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Keywords:

  • prostate specific antigen;
  • PSA;
  • mass screening;
  • prostatic neoplasms;
  • primary health care;
  • England;
  • Wales

Abstract

  1. Top of page
  2. Abstract
  3. INTRODUCTION
  4. SUBJECTS AND METHODS
  5. RESULTS
  6. DISCUSSION
  7. ACKNOWLEDGEMENTS
  8. CONFLICT OF INTEREST
  9. REFERENCES
  10. Appendices

OBJECTIVE

To assess the rate of prostate-specific antigen (PSA) testing for prostate cancer in general practice in asymptomatic and symptomatic patients.

SUBJECTS AND METHODS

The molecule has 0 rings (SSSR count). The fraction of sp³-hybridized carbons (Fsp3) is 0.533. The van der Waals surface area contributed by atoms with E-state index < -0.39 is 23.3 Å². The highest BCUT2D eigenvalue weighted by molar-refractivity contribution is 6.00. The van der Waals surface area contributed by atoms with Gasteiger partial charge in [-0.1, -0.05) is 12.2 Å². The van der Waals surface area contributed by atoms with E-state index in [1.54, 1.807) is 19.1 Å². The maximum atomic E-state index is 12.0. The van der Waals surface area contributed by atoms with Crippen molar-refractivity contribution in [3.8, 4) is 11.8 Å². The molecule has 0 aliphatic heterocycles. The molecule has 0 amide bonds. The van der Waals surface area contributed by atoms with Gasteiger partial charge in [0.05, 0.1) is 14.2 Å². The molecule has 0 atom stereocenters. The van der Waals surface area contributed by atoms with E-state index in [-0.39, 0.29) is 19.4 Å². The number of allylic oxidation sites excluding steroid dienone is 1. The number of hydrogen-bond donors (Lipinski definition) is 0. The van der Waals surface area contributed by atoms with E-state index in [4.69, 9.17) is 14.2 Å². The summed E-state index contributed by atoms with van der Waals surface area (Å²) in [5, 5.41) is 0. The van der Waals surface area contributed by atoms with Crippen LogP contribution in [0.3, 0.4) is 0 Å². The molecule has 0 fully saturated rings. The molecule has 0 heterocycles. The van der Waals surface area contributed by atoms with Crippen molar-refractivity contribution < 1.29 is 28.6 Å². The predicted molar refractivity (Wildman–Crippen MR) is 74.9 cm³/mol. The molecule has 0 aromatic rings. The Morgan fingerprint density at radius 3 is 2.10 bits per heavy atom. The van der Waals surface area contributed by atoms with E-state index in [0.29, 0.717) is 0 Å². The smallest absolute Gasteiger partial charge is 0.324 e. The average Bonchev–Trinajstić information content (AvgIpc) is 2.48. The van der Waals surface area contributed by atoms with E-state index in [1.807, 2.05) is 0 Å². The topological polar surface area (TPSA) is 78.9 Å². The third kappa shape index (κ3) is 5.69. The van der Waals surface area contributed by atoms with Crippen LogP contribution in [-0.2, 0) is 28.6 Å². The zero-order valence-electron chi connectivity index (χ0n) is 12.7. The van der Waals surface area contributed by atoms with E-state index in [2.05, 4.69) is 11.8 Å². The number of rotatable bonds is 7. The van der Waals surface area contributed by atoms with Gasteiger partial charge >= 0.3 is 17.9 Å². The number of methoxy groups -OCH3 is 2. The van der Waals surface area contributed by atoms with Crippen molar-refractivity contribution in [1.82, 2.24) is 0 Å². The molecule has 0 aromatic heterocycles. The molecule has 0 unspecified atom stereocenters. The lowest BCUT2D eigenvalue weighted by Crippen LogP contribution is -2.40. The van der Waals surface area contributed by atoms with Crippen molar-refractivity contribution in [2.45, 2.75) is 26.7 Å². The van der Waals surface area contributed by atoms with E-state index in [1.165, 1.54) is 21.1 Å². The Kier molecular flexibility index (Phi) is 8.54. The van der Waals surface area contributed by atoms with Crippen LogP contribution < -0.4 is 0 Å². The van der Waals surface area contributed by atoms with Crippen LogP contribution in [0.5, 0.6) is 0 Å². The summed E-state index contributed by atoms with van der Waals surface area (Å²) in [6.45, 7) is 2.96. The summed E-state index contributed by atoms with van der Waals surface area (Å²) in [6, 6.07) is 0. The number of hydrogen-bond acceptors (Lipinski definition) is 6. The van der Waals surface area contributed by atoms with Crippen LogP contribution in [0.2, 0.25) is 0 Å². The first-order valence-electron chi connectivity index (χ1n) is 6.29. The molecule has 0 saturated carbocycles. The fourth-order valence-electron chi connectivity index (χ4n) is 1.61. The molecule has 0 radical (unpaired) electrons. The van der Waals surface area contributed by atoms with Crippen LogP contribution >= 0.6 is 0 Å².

The cross-sectional study took place in England and Wales, was population-based and covered 469 159 men aged 45–84 years. Pathology data on PSA tests requested between 19 November 1999 and 31 May 2002 by general practitioners (GPs) were provided by 28 pathology laboratories. The practices recorded reasons for the tests between 1 December 2001 and 31 May 2002. In all, 391 practices in which all GP partners participated were included in the analyses.

RESULTS

The overall annual rate of testing in men with no previous diagnosis of prostate cancer was estimated to be 6%, of which the annual rates of asymptomatic, symptomatic and re-testing were 2.0%, 2.8% and 1.2%, respectively, after adjusting for missing values. The rate decreased with increasing social deprivation, and with increasing proportions of black and Asian populations. The overall rate of PSA testing increased significantly from 1999 to 2002.

CONCLUSIONS